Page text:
In conjunction with LGBTQ+ History Month, Omar also looks back on the impact of 2016’s tragic Pulse shooting
In mid-September, we kicked off Latinx Heritage Month with a remarkable story about the enduring legacy of trans pioneer Sylvia Rivera, written by Lambda Legal Public Information Officer Samy Nemir Olivares. We also spoke with Lambda Legal senior attorney Richard Saenz about the “beauty, diversity, and perseverance” of the Latinx community, and highlighted additional queer Latinx leaders, past and present.
Now, we turn our attention to Omar Gonzalez-Pagan (he/him), Counsel and Health Care Strategist at Lambda Legal. Among his many achievements, Omar was instrumental in achieving a pivotal victory in the U.S. Supreme Court case Obergefell v. Hodges, securing marriage equality nationwide.
As Health Care Strategist, Omar has been a leading advocate for the Affordable Care Act, particularly as it applies to LGBTQ+ people, ensuring access to gender-affirming medical care for transgender people across the country. He is also one of the architects behind Lambda Legal’s efforts to secure the ability of transgender people to obtain accurate identity documents, such as in the case of Arroyo González v. Rosselló Nevares in Puerto Rico.
And he is lead counsel in Immigration Equality v. U.S. Department of Homeland Security, where, on behalf of Immigration Equality, Oasis Legal Services, the TransLatin@ Coalition, Black LGBTQIA+ Migrant Project, and Transgender Law Center he obtained an injunction stopping the Trump administration “death-to-asylum” rule from ever taking effect.
In a Q&A inspired by our long-running “Meet Our Lawyers” interview series, Omar talks about the Latinx community’s “rich, complex, and ever-evolving history.” He shines a light on Felisa Rincón de Gautier, the first woman to be elected as mayor of a capital city in the Americas, as well as reflects on the impact of 2016’s tragic Pulse shooting in Orlando.
There is no one singular experience that defines or represents the Latinx community. But how would you describe the community in your own words? And what makes you proud to be a part of it?
This is a difficult question to answer as the Hispanic and Latine communities are themselves very diverse. Our heritage and cultures, as varied as they are, share the fact that they are based on the amalgamation of the influences, stories, and backgrounds of native people, enslaved people, colonizers, and migrants. I am thus most proud of our community’s rich and complex history. To be Hispanic or Latine, we neither need to abandon who we are as a people nor be wedded to others’ ideas about who we are because our history (past, present, and future) is one of ever evolving change, at every level.
That said, from my perspective as a Puerto Rican man, I believe one of the defining features of the Hispanic and Latine communities is the prominence of family and the role it plays in our individual lives and communities. I think that as a community we are at our best when family can be a source of acceptance rather than rejection, and we can see how that family acceptance can foster greater community acceptance and celebration of LGBTQ people.
And finally, of course, one must always be proud of our cuisine.
Please name a person [family, friend, role model, icon, or historical figure] that you want to personally highlight this month. And then explain why or how they inspire you.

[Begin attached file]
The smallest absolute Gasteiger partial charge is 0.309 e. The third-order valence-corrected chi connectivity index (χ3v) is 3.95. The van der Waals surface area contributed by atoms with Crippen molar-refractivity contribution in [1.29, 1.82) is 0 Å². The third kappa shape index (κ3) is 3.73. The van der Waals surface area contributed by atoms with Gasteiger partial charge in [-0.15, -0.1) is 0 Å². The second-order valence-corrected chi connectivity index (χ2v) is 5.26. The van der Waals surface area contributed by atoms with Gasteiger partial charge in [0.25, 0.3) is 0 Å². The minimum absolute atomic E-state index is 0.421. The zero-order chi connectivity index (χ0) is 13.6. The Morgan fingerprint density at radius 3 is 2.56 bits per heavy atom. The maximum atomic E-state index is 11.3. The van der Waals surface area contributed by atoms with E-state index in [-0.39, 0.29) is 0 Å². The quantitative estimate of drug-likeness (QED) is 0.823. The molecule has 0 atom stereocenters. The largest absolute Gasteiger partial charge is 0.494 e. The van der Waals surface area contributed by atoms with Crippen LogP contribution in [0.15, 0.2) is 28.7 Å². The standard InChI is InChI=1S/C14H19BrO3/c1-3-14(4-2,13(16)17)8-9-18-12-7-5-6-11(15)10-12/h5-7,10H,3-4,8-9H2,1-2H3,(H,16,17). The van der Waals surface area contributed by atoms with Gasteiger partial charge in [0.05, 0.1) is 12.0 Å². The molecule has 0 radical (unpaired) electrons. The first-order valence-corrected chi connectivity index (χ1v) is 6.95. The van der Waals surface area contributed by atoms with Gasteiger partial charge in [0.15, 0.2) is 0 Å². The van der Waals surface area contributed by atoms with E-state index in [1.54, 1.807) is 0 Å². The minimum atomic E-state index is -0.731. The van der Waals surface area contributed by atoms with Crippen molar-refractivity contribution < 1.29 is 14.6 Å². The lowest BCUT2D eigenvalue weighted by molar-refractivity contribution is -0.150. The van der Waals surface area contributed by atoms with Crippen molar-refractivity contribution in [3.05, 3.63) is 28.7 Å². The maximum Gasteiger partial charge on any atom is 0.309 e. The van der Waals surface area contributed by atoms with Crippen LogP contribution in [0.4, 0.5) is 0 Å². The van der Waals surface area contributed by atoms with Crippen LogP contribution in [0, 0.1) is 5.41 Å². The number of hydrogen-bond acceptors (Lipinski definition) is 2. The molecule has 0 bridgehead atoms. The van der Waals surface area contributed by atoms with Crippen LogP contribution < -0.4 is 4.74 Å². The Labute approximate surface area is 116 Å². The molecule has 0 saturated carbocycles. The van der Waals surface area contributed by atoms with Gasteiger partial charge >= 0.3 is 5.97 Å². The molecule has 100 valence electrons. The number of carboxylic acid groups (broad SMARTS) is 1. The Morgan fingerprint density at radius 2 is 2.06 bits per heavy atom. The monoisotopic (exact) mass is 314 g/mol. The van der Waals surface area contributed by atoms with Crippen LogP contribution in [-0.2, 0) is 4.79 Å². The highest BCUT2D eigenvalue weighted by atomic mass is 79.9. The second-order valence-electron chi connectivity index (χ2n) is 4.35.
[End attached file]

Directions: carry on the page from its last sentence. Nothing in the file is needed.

A particular role model I would like to elevate is Felisa Rincón de Gautier, affectionately known as Doña Fela. Doña Fela was a true female trailblazer and all around exceptional public servant. The first woman to be elected as mayor of a capital city in the Americas, she was the mayor of San Juan, Puerto Rico — where I am from — for 22 years (from 1947-1969). A suffragist, Doña Fela was a true visionary who made San Juan, Puerto Rico into the epicenter of culture and commerce it is still today. She was known for her preservation of historical and cultural landmarks and created the program (“Escuelas Maternales”) that served as the model for the federal government’s Head Start program. In 1994, when I was nine years old, I had the opportunity to attend her funeral. I saw firsthand how beloved she was and in what high esteem she was held by people of all backgrounds. That moment helped influence my commitment to public service and the public interest.
Please name a case, social/political movement, or historical event that you think has impacted the community the most — positively or negatively, it’s up to you — these past 10 to 15 years. And then explain why or how.
One of the most devastating and impactful moments for me of the past decade was and remains the Pulse mass shooting. The hatred that we try to fight everyday claimed the lives of so many (49 people, specifically) in a way that solidified for me the reality that these forces threaten not just LGBTQ people, not just people of color, but really anyone who is an “other.” As we read the names of the victims, saw their faces, and learned their stories, one simple thought crossed the mind of each Hispanic or Latine LGBTQ person: “That’s me.” As I wrote in the wake of the tragedy, that day “opened wounds, broke hearts, awoke a nation, and opened our eyes.” I am proud of how Lambda Legal responded by declaring gun violence to be an LGBTQ issue and by allowing me and my colleagues to walk the walk by filing a historic brief before the U.S. Supreme Court in New York State Rifle & Pistol Association Inc. v. Bruen advocating for reasonable gun violence prevention measures, because “Reasonable gun regulations save LGBTQ+ lives.”
Check out more of our blogs here, including recent pieces on National Coming Out Day, Banned Books Week, and Suicide Prevention Month.